The Kremlin has rejected a second set of U.S. proposals offered to assuage increasingly strident Russian criticism of plans for an American missile-defense system in Czech Republic, news agencies reported Wednesday.and the
The Moscow has angrily dismissed those assertions, saying the system could eliminate ‘s nuclear deterrent or spy on its military installations.says the system would protect Europe from attacks by Iranian long-range missiles.
Iranian Shahab-2 (L) and Shahab-3 missiles stand on display in front of a large portrait of Iran’s Supreme Leader Ayatollah Ali Khamenei in a square in south Tehran in September 2008. The United States denounced Iran’s claimed test of a new medium-range missile on Wednesday and warned Tehran to halt its ballistic missile program “immediately” amid a nuclear dispute with the West.(AFP/File/Atta Kenare)
In a major speech just hours after Barack Obama won the U.S. presidential vote, pledged to base short-range Iskander missiles in the Baltic Sea region of Kaliningrad on the border with Poland if the U.S. goes forward with its plans.
By MIKE ECKEL, Associated Press Writer Mike Eckel, Associated Press Writer
The Bush administration later sent Moscow a new set of proposals. Previous U.S. proposals involved, among other things, offers to allow Russia to send observers to monitor the missile defense sites. Russian and U.S. officials have not publicly disclosed the contents of the latest proposals.
U.S. Secretary of State Condoleezza Rice that the latest proposals were insufficient. On Wednesday, an unnamed Kremlin official told Russian news agencies that Moscow was prepared to work with Washington on questions of European security. But the official accused the Bush administration of trying to limit the incoming Obama administration’s choices on the issue.said this weekend after meetings with
“The Americans have presented us with several proposals. These proposals are inadequate, they have nothing new in them,” the official said.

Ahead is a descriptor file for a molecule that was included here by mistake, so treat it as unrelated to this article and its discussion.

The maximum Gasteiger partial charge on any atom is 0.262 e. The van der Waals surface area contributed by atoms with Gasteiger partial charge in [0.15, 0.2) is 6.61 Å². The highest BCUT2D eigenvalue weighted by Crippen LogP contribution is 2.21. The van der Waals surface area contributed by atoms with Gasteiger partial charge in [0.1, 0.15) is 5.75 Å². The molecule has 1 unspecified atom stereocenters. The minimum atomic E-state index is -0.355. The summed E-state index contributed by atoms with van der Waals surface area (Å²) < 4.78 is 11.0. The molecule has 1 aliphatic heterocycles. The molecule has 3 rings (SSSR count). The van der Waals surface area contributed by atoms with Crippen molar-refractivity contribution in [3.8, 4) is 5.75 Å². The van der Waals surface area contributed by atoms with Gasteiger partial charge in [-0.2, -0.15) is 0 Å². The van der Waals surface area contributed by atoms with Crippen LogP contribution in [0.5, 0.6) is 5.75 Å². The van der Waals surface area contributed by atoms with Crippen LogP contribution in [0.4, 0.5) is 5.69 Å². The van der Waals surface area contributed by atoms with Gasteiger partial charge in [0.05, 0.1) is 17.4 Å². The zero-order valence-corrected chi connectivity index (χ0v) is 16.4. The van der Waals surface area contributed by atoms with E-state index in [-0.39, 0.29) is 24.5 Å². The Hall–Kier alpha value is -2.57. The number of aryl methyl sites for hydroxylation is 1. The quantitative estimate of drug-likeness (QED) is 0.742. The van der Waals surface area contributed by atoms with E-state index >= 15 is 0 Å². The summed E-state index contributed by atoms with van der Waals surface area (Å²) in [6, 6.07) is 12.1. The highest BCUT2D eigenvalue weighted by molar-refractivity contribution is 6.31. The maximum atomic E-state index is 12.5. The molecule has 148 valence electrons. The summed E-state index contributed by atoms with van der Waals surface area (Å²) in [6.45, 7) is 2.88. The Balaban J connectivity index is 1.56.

The Kremlin did not comment on the report.
In Brussels, the Russian ambassador to the European Union said Medvedev’s speech had been intended as a signal to the Obama administration
“Russia has been warning the international community for many months that we would have to react,” Ambassador Vladimir Chizhov told reporters ahead of an EU-Russia summit Friday in Nice, France. “I don’t want to prejudge any decision that President-elect Obama will be taking, but I believe it’s best for him to know what to expect from Russia in case this decision is taken.”
An American official said separately that the U.S. and Russia will begin talks Thursday on finding a successor to the Strategic Arms Reduction Treaty, which expires at the end of next year.
The official said the talks will take place in the U.S. and Russian diplomatic missions in Geneva and last until Nov. 21.
The 1991 START treaty significantly cut U.S. and Russian nuclear arsenals.
The official spoke Wednesday on condition of anonymity because she was not authorized to be quoted by name.
The U.S. Embassy in Moscow said the U.S. State Department’s third-ranked official, William Burns, met with Lavrov andforeign policy aide Sergei Prikhodko Wednesday for discussions on various subjects, including talks on that would take place next month. No further details were released.
Geneva contributed to this report.in Brussels and Bradley S. Klapper in